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Update: For rates taking effect on Jan. 1, 2017, see the SHRM Online article "For 2017, Standard Mileage Rate for Business Deductions Falls Slightly."
Plunging gas prices mean that for 2016, the standard mileage rate used to calculate the deductible costs of operating an automobile for business purposes will be lower—dropping by 3.5 cents per mile.
The Internal Revenue Service (IRS) on Dec. 17 issued its 2016 optional standard mileage rates. Beginning on Jan. 1, 2016, the standard mileage rates for the use of a car (also vans, pickups or panel trucks) will be:
• 54 cents per mile for business miles driven, down from 57.5 cents for 2015.
• 19 cents per mile driven for medical or moving purposes, down from 23 cents.
• 14 cents per mile driven in service of charitable organizations, as set by statute.
The standard mileage rate for business is based on an annual study of the fixed and variable costs of operating an automobile, the IRS said in a news release. Taxpayers have the option of calculating the actual costs of using their vehicle rather than using the standard mileage rates.
However, a taxpayer may not use the business standard mileage rate for a vehicle after using any depreciation method under the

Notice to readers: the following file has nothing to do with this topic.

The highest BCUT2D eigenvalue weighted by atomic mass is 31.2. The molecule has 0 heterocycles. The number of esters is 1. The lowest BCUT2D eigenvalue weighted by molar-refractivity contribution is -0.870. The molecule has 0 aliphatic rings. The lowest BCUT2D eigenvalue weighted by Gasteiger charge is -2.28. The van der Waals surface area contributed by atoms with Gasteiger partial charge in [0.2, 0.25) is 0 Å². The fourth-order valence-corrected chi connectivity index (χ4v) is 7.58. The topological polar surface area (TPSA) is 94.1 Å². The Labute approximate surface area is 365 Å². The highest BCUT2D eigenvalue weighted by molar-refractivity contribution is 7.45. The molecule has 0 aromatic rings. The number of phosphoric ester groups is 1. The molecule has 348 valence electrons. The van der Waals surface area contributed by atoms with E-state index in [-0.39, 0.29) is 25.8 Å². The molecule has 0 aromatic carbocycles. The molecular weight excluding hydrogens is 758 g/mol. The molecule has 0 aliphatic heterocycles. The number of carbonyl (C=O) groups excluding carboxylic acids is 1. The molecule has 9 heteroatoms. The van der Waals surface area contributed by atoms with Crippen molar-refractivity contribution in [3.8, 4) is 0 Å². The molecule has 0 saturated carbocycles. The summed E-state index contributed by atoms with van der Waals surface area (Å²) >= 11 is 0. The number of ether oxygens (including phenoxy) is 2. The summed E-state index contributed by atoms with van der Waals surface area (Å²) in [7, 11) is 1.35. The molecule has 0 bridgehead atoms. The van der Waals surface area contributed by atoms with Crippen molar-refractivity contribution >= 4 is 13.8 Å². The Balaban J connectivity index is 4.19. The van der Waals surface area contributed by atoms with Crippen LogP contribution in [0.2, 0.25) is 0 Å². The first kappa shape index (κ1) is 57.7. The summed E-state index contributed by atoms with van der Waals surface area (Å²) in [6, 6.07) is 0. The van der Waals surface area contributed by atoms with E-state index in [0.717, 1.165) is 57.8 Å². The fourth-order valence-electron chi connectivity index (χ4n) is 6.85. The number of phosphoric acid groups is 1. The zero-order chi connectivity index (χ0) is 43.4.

Modified Accelerated Cost Recovery System (MACRS) or after claiming a Section 179 deduction for that vehicle. Also, the business standard mileage rate cannot be used for more than four vehicles simultaneously. These and other requirements for a taxpayer to use a standard mileage rate to calculate the amount of a deductible business expense are found in
Revenue Procedure 2010-51.
Notice 2016-01 contains the standard mileage rates, the amount a taxpayer must use in calculating reductions to the cost basis for depreciation taken under the business standard mileage rate, and the maximum standard automobile cost that a taxpayer may use in computing the allowance under a fixed and variable rate (FAVR) plan.
For computing the allowance under a FAVR plan, in 2016 the standard automobile cost may not exceed $28,000 for automobiles or $31,000 for trucks and vans.
Stephen Miller, CEBS, is an online editor/manager for SHRM.
Follow me on Twitter.
Related SHRM Article:
Do we have to reimburse personal auto mileage for business-related trips?, HR Q&As, December 2012
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